Tonyukuk's Epitaph

Author: M. Sprengling
Published by: The University of Chicago Press Jan. 1939

An Old Turkish Masterpiece

Myriads of inscriptions have been cut in stone and bronze through the ages; thousands of them have come down to us in various stages of preservation. The writer of these lines has seen his fill of them in a baker's dozen of modern European languages; in Greek and Latin, in Egyptian, Sumerian, Babylonian, Hittite, Elamite, etc.; in Sinaite, Hebrew, Phoenician, Aramaic, Nabataean, Palmyrene, and Syriac; in South and North Arabic; in Old Persian, Pehlevi, and Modern Persian. Many of these have been overpraised, overadvertised, over popularized, until the people of our Western world have come to believe that Egypt, Babylon, and the Hittite empires, Israel, Greece, and Rome constitute the history of mankind. Of recent years China, India, and Japan have thrust themselves forcibly into the consciousness of America and Europe.
Everywhere settled man -farmer or city dweller- is treated as though he were all that is worth while of man; his casual and evanescent words and his constantly crumbling creations are described over and over again, as though they were all of civilization. Even Turk and Persian and Arab, under the spell of a magically deluded and delusive West, are in danger of forgetting their nomadic origins, of closing their eyes to the proximity of nomadic life to their farms and cities, of overlooking and underrating the value of large tracts of nomadic land and of their fellow countrymen, who are masters in the art of using such land effectively within their borders.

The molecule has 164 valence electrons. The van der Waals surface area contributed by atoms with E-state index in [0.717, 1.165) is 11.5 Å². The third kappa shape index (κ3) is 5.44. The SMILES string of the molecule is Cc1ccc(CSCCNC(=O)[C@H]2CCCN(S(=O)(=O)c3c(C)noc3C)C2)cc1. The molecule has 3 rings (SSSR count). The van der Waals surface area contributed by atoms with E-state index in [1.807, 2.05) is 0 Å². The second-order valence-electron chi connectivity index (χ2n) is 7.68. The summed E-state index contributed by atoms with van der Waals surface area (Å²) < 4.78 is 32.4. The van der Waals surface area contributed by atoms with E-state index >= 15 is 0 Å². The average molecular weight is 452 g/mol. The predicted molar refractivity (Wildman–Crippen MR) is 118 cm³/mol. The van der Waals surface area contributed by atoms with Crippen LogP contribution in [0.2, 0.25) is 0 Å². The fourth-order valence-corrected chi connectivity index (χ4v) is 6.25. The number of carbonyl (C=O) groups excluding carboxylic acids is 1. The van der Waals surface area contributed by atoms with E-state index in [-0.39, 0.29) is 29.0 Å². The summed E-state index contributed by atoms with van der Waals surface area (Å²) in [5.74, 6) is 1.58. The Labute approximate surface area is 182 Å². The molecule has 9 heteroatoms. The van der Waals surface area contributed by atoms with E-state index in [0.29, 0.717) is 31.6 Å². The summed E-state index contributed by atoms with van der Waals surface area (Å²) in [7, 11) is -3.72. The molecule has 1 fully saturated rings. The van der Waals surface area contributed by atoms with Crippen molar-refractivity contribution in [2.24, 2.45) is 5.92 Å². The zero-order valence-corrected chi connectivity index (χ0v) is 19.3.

The perils that lurk in this westernizing attitude, which considers Western ignorance together with Western science magical wisdom, are illuminated in sharp relief by the recent course of natural events in one of the world's richest countries, the United States of America.
On its great plains, where once bisons in hundreds of thousands roamed and found a living, not to speak of lesser game, America has allowed its cowboys to become dude-ranch tourist wranglers and its cattlemen to become absentee office men. Stretching civilization's great blessing, barbed wire, into this "uncivilized" area, it has dry-farmed and profit-grazed magnificent pasture lands into a dust bowl, whose dry clouds darken and endanger the lives of millions of men and, as perversely civilized rain, carry the useful topsoil of principalities in useless showers into the Atlantic Ocean.